Appellate Court of Connecticut: Divorce Action

In a divorce action case, the Appellate Court of Connecticut considered whether a trial court abused its discretion in not following the wishes of the minor children in determining what was in their best interests, and for following the recommendation of the appointed guardian ad litem.

When a court creates or modifies orders governing child custody and visitation, it is imperative that they place the best interests of the children at the forefront. General Statutes § 46b-56(c) enumerates sixteen non-exclusive factors that a court may consider. The wish of a child is one factor – but it isn’t the only one. In this case, the trial court seriously considered the children’s preferences as part of a larger picture and elected against honoring them.

As the court put it, the middle child “can’t be the one that is making the decisions here.” The Appellate Court found that the trial court properly considered the entirety of the evidence it had on hand and weighed many of the factors governing the best interests of the children. As such, the Appellate Court denied this ground for appeal.

Appointed Guardian Ad Litem

A court may appoint a guardian ad litem (guardian) if the court doing so is in the best interests of a minor child. This person is disinterested, or “unbiased by personal interest or advantage,” and as such speaks on behalf of the child’s best interest. Guardians are tasked with a multitude of duties, which include making recommendations to the court through testimony. The credibility and evidentiary effect of this testimony is weighed by the trial court, to which the appellate courts will defer. In this case, the mother admitted that the guardian was a “seasoned veteran and a competent professional [with] no ax to grind.”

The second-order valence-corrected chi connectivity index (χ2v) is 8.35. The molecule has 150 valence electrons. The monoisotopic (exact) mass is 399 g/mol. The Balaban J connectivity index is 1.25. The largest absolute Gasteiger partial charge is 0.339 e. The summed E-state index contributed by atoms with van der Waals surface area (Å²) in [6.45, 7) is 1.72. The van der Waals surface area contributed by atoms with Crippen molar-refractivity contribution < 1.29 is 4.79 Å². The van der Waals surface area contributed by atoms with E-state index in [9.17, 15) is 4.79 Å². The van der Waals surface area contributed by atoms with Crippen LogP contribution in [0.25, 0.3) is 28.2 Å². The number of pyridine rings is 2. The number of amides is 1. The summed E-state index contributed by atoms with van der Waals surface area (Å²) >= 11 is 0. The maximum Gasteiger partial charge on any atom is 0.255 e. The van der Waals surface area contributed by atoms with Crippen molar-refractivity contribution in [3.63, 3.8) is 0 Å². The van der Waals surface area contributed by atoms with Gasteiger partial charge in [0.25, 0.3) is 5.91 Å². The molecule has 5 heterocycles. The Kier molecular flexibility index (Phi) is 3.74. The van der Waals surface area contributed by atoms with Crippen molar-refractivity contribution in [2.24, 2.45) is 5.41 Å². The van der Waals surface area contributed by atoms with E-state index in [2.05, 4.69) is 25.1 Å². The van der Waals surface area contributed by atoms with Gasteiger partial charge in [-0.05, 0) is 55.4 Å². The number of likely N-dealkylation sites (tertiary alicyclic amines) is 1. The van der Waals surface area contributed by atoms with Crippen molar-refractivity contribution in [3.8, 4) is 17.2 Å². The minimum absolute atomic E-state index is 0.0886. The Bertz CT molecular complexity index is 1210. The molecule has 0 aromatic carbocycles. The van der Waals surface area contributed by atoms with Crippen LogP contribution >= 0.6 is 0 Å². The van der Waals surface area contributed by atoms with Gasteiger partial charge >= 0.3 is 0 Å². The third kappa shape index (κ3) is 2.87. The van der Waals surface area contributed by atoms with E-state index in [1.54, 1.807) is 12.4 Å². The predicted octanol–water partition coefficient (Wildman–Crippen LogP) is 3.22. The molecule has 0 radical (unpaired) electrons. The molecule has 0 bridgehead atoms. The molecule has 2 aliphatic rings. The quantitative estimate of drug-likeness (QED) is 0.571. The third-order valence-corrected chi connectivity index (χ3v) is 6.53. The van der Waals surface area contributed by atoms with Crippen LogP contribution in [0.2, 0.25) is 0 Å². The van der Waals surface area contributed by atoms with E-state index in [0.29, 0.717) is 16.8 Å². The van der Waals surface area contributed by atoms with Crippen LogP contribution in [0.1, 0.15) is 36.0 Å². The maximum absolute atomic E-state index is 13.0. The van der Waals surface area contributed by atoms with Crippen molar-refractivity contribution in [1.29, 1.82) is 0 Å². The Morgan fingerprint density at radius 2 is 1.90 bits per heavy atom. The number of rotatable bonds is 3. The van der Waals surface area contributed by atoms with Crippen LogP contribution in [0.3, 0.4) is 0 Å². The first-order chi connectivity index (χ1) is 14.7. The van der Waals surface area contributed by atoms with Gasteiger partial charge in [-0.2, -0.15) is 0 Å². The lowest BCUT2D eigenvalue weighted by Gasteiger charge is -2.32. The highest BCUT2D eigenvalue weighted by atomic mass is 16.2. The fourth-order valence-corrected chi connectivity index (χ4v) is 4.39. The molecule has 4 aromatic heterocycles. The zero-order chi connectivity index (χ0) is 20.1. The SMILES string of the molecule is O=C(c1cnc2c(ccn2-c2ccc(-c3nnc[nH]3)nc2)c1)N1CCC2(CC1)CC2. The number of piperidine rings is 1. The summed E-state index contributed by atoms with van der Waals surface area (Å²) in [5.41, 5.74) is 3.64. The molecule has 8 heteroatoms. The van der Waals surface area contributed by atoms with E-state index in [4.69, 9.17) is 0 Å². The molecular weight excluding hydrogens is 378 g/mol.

The attorney for the minor children echoed a similar sentiment. When the guardian testified on behalf of the father, all attorneys involved had a fair opportunity to cross-examine her. As the Appellate Court determined, the guardian’s role was to provide a recommendation as a neutral party, to be considered with all other evidence before the court, and the trial court did not abuse its discretion by following her recommendation. As such, the court denied this ground for appeal as well.

Whether advancing or defending a pendente lite order to modify custody or visitation, a parent is best served by consulting with an experienced family law practitioner. Should you have questions regarding matrimonial matters, please do not hesitate to contact Attorney Joseph C. Maya in the firm’s Westport office in Fairfield County at 203-221-3100 or at Call today to schedule a free initial consultation.